Last Updated Apr 7, 2010 10:10 AM EDT
1. Infantino SlingRider
I love the idea of a sling, but I knew something wasn't right with this one as soon as I tried to take it out for a test drive. No matter how I positioned my daughter, she just kept screaming. When I searched online for some helpful tips, I discovered Infantino recalled a previous model a few years back. While I never expected another recall, I decided not take any chances and promptly returned the SlingRider. Fortunately, I still had the gift receipt and no money was lost.
2. Drop-Side Cribs
Four years ago my parents lavished me with a beautiful drop-side crib that cost around $600. We rationalized the price tag by arguing that I could use it for a second baby. Since then more than a dozen children have died triggering a massive recall. The problem: children can fall between the mattress and the railing if the plastic hardware breaks.
My particular crib wasn't recalled but I'm still wondering if I should stop using it and buy a new one. Don Mays, who is the senior director for product safety at Consumer Reports, says he doesn't like any drop-side models and the ASTM no longer recognizes them. If I do keep mine, Mays recommends I regularly check and tighten the crib's hardware.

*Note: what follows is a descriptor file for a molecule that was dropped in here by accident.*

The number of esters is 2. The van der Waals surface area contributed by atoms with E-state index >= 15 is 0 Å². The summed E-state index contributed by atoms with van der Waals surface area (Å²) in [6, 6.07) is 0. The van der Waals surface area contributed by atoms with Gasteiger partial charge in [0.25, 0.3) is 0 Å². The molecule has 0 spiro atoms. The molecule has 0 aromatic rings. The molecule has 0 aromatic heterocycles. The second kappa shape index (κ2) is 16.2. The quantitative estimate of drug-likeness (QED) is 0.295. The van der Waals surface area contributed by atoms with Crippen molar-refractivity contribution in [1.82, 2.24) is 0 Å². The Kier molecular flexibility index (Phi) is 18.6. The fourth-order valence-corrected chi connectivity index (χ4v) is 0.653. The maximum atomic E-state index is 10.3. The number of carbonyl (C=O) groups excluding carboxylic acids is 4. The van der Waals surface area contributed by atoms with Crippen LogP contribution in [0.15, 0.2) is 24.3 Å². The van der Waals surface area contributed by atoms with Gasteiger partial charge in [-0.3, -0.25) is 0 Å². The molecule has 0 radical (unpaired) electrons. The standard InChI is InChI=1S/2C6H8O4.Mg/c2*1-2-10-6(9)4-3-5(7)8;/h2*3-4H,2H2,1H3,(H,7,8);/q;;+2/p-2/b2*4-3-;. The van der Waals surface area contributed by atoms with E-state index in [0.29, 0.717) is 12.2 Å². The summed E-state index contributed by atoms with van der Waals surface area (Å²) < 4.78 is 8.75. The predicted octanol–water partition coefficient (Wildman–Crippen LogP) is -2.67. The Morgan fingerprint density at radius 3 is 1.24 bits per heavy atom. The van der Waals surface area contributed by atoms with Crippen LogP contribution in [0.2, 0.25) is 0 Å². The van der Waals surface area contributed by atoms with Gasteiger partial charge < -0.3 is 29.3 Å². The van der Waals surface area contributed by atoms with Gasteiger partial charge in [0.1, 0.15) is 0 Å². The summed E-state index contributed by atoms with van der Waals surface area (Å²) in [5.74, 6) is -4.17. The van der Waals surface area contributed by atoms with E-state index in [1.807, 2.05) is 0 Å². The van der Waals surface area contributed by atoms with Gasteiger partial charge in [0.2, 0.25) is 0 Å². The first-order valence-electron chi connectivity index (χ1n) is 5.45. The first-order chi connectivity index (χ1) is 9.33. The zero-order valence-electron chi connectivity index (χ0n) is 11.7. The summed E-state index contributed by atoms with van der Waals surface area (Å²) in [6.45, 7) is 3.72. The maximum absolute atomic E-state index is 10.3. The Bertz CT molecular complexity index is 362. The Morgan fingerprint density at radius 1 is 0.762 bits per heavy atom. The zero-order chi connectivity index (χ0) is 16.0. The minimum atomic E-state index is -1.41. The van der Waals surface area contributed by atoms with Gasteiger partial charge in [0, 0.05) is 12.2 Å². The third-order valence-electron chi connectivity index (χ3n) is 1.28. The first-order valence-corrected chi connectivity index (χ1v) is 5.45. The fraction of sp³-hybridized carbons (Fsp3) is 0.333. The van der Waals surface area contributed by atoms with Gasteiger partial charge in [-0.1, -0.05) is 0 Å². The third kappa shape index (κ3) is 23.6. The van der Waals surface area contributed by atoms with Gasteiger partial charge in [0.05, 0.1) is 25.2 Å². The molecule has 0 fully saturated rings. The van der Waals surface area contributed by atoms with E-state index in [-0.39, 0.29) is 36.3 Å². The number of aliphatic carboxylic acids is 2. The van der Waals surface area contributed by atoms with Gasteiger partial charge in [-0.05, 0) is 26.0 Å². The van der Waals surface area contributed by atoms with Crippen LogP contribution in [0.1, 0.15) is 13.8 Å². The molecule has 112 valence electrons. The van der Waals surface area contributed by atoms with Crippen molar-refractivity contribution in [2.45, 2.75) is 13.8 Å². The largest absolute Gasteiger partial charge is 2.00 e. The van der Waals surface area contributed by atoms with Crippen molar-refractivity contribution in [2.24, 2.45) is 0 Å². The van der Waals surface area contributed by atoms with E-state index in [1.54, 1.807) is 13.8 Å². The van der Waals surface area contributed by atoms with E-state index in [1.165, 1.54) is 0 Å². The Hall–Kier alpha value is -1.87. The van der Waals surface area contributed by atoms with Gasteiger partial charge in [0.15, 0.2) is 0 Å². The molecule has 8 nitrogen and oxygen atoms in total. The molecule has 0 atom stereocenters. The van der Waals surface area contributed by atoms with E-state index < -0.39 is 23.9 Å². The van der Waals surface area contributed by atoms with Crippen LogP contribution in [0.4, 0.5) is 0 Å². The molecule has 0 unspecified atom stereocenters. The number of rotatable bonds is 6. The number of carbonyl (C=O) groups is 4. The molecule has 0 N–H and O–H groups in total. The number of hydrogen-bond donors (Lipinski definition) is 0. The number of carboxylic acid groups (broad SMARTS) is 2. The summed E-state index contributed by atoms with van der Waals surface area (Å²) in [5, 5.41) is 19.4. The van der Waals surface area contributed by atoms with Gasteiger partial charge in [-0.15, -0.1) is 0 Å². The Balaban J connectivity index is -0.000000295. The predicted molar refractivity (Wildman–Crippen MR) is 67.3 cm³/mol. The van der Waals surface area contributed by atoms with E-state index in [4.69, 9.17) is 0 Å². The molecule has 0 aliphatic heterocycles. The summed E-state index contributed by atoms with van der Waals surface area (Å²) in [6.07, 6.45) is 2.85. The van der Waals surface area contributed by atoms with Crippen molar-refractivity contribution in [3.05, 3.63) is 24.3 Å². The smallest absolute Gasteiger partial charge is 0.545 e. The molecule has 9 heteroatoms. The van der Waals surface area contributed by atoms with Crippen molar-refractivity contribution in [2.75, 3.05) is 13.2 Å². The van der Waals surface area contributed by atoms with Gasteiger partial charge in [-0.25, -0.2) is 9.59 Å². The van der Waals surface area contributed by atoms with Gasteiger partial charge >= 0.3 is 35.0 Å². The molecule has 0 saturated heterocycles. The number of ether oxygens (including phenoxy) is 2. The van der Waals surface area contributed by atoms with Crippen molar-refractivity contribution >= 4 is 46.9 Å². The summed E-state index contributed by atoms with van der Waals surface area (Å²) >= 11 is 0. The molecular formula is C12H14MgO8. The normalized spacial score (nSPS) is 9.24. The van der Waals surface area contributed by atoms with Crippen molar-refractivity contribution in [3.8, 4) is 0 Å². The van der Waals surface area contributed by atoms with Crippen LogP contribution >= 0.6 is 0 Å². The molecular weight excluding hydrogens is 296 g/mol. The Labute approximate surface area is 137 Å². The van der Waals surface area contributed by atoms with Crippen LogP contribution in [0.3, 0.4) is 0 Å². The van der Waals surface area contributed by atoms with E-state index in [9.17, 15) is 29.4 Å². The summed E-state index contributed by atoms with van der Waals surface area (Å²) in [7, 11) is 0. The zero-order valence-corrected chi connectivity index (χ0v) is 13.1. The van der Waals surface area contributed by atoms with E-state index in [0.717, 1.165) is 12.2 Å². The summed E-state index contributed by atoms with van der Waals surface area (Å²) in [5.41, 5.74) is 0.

3. Roman Shades
Just a few weeks after I installed my Pottery Barn Roman-style shade it was recalled due to a strangulation hazard. I should have contacted the company right away for a repair kit but I was too overwhelmed with caring for a newborn to take action. While I could still send away for a repair kit, I've decided to just go out and buy something safer.
4. Maclaren Strollers
Back in November, Maclaren recalled about 1 million strollers after kids were losing fingertips in the hinges. I own two of these. Just days after the announcement, I was pleasantly surprised to meet a company representative at a local baby store who was handing out free hinge covers. Other families, however, may not have been so lucky and had to go through the hassle of ordering covers online.
The reality is that most families probably have recalled toys and other child-related gear sitting in their homes that they aren't even aware of. That's because products receive safety alerts all the time but parents typically don't hear about them in the news unless millions of consumers are affected. This may explain why consumers act upon warnings only about 30% of the time.
For a full list of the latest recalls, check out the Consumer Product Safety Commission's website.
Cousin Kim New Baby Boy image by Jon Ovington, CC 2.0.